The Home Secretary has insisted efforts to tackle migrant crossings are about “saving lives and stopping people drowning”.
She also told the Lords Justice and Home Affairs Committee on Wednesday: “We don’t want to see people dying at sea.
“We want to stop people drowning at sea. I can’t emphasise this enough.
“Only yesterday there was a loss of life in the Channel.”
When asked if the tactic – which allows Border Force officers to turn migrant boats around at sea back towards France – met human rights and maritime laws and whether she was comfortable that it did not put lives at risk, she repeatedly insisted this had a “legal basis”, adding: “None of this is illegal. So let me just emphasise that, none of this is illegal at all.”
The Home Office confirmed that two men in a small boat – both Somali nationals – had been rescued off the Essex coast and a search for a third person had ended.
The rescue operation, involving Border Force, RNLI lifeboats and the coastguard, began on Monday afternoon near the port town of Harwich.
But an “extensive search” for a third man was called off at around 2pm on Tuesday and no further searches are understood to be ongoing.
The PA news agency understands the two men brought ashore told rescue crews there were initially five people on board when the boat set off from France on Saturday and two fell overboard at the weekend. By the time the boat entered the UK search zone of international waters, around 30 miles off the coast of Essex where the rescue took place, one other person was also unaccounted for.
Sources told PA that officials cannot be certain whether anyone has died because the reports of how many people were in the boat after it entered the sea are unverified and searches have so far been unable to establish whether anyone entered the water.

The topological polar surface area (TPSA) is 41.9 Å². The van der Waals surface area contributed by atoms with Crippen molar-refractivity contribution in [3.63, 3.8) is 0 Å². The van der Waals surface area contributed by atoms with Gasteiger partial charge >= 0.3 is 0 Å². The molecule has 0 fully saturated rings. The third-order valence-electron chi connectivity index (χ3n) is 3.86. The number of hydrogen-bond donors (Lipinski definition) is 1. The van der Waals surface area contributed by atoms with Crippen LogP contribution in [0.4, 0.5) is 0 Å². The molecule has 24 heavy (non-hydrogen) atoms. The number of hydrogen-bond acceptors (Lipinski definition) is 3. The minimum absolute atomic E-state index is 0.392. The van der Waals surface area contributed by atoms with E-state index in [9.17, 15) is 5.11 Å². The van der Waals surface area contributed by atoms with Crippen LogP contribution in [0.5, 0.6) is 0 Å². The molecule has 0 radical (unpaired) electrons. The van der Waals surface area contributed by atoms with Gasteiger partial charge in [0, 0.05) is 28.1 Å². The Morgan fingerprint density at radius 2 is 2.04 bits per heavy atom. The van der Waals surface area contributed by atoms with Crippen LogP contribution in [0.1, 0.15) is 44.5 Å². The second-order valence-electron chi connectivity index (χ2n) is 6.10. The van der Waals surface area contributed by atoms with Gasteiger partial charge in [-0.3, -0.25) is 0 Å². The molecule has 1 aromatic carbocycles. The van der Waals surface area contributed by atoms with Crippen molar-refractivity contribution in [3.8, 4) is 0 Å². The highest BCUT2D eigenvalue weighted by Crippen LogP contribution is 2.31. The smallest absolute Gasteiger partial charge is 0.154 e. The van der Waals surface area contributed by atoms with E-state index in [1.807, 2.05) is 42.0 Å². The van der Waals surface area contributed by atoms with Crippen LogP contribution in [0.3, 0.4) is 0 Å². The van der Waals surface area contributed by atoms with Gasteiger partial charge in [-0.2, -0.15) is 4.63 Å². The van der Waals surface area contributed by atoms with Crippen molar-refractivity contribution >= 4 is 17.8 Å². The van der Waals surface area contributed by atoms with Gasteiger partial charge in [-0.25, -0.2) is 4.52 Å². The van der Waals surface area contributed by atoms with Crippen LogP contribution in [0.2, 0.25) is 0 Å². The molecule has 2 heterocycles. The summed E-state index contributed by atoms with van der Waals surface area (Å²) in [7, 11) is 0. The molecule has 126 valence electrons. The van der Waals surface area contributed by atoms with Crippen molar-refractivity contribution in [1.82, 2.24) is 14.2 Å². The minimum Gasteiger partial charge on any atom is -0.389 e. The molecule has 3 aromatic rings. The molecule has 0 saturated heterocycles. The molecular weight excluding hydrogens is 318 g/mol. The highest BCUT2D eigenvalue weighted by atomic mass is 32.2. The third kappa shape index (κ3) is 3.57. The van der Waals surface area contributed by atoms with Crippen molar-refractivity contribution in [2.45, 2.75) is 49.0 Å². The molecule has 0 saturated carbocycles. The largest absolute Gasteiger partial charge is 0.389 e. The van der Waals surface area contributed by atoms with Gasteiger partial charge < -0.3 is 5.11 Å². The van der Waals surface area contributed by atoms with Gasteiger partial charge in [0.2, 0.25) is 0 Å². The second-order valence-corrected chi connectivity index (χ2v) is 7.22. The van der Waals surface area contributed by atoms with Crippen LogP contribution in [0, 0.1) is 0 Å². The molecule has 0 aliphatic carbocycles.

The incident prompted an outcry from campaigners and aid charities.
Enver Solomon, chief executive of the Refugee Council, said: “Tragically, this is not the first time desperate people have gone missing attempting the dangerous journey across the seas to Britain in search of safety.
“The sad reality is that unless this Government fundamentally changes its approach by committing to an ambitious expansion of safe routes for those in need of protection, the lives of ordinary men, women and children will be at risk of being lost in this way.”
British Red Cross chief executive Mike Adamson described the incident as “heartbreaking”, adding: “An incident like this doesn’t happen unless people are taking desperate risks. Every one of us deserves to live in safety, and not have to make dangerous crossings in their search for it.
“There are no simple answers but we urge the Government to take advantage of its plans to reform the asylum system by instilling in it the most basic values of kindness and compassion.”
The Home Office described the incident as a “reminder of the extreme dangers of crossing the Channel in small boats” and vowed it was “determined to do everything we can to prevent people dying in the Channel”.Internet Explorer Channel Network